Tait’s career at SLU expands four decades, as a professor of psychiatry, pain researcher, clinician and program administrator, having a profound impact in each of these areas. In 1982, Tait founded a successful multi-disciplinary treatment program for chronic pain at SLU. Since that time, Tait’s research has focused on a range of topics related to chronic pain. Much of that work examined patient, provider, and environmental factors that systematically influence the assessment and treatment of pain in others. His pioneering work highlights racial and socioeconomic disparities in the treatment provided to people with chronic pain, as well as the outcomes of that treatment.
Over the course of his career, Tait also has studied approaches to the assessment of pain in patients with advanced dementia and ethical challenges in the conduct of research, among other topics. Tait is the author or co-author of more than 100 peer reviewed publications and has been principal or co-principal investigator of grants totaling nearly $3 million. He received the American Pain Society’s 2019 Lifetime Achievement award for clinical pain scholarship and was inducted into the St. Louis Academy of Science in 2020.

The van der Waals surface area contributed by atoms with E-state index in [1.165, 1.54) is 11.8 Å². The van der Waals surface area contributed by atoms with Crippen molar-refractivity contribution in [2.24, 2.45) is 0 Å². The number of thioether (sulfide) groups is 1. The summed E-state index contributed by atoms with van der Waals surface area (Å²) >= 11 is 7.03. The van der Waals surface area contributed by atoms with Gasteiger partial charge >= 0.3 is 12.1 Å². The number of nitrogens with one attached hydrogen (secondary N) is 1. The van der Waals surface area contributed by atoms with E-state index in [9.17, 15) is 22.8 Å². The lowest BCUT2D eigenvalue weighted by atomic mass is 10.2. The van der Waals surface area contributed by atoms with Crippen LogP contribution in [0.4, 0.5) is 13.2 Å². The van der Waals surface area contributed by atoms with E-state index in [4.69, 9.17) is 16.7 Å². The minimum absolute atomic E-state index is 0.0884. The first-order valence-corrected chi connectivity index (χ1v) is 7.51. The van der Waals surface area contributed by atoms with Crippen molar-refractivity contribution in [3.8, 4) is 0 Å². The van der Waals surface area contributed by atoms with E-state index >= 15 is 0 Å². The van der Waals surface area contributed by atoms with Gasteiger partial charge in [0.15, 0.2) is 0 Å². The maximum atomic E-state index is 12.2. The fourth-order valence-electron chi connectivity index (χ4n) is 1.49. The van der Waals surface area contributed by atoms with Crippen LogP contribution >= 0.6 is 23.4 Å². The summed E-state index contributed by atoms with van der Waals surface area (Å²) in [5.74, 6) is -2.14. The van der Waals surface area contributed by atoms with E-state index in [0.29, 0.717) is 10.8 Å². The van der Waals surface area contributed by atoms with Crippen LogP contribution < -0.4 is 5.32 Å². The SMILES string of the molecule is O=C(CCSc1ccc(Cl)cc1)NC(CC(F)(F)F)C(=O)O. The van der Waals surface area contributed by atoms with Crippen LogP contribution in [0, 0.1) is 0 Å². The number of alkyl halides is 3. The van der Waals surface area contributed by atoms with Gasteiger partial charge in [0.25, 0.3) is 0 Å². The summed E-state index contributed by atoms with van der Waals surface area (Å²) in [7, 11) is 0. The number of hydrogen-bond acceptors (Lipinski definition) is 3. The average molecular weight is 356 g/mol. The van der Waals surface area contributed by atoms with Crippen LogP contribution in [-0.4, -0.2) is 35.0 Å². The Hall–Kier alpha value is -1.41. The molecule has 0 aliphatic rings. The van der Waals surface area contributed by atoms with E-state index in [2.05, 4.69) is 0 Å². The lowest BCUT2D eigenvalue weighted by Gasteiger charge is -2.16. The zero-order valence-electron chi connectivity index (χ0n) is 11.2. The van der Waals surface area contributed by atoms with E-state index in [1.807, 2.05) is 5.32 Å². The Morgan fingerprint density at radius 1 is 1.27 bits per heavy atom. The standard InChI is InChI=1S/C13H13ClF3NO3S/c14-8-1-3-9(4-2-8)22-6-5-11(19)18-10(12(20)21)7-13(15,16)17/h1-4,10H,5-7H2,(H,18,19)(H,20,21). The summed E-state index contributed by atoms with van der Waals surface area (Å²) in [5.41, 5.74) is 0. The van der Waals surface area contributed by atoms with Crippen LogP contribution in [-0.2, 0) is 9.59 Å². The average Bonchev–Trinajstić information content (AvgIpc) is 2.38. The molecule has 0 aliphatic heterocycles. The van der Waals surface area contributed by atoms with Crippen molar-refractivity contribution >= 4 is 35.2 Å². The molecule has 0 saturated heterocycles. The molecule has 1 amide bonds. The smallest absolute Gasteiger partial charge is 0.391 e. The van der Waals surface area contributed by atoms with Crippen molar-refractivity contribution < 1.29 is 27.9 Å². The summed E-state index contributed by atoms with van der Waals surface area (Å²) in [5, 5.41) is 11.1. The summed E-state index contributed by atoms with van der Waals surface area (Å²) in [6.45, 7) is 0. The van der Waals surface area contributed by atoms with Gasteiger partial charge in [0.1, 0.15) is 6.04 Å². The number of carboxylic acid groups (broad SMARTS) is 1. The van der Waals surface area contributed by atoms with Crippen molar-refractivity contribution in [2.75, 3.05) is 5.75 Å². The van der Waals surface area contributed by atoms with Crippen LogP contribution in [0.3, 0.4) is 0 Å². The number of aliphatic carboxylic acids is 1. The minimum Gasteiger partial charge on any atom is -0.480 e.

Finding a Cure
In order to propel scientific discoveries and breakthroughs, researchers must possess perseverance, determination, and grit. Jeffrey Teckman, M.D. professor of pediatrics, embodies this: He’s devoted 30 years of his life to researching Alpha-1 Antitrypsin deficiency, a liver disease that impacts one in every 3,500 Americans, and his work exemplifies the clinical and translational research process.
In the summer of 2022, Teckman received life-changing news: His team at SLU, along with pharmaceutical companies Arrowhead and Takeda, and international collaborators, developed the first effective drug for Alpha-1 Antitrypsin deficiency, a condition that formerly could only be treated with a liver transplant. “I opened the email with the study results, and I started crying,” he remembers. A few months later, his research, “Fazirsiran for Liver Disease Associated with Alpha-1 Antitrypsin Deficiency,” was published in the New England Journal of Medicine.
As Teckman and his team now work toward FDA approval of the drug, he acknowledges the tremendous effort and support that research requires. “Philanthropy is a key part of this work,” says Teckman. “Donations allow us to access cutting-edge equipment and facilitate this work. We couldn’t develop cures and form collaborations without it.”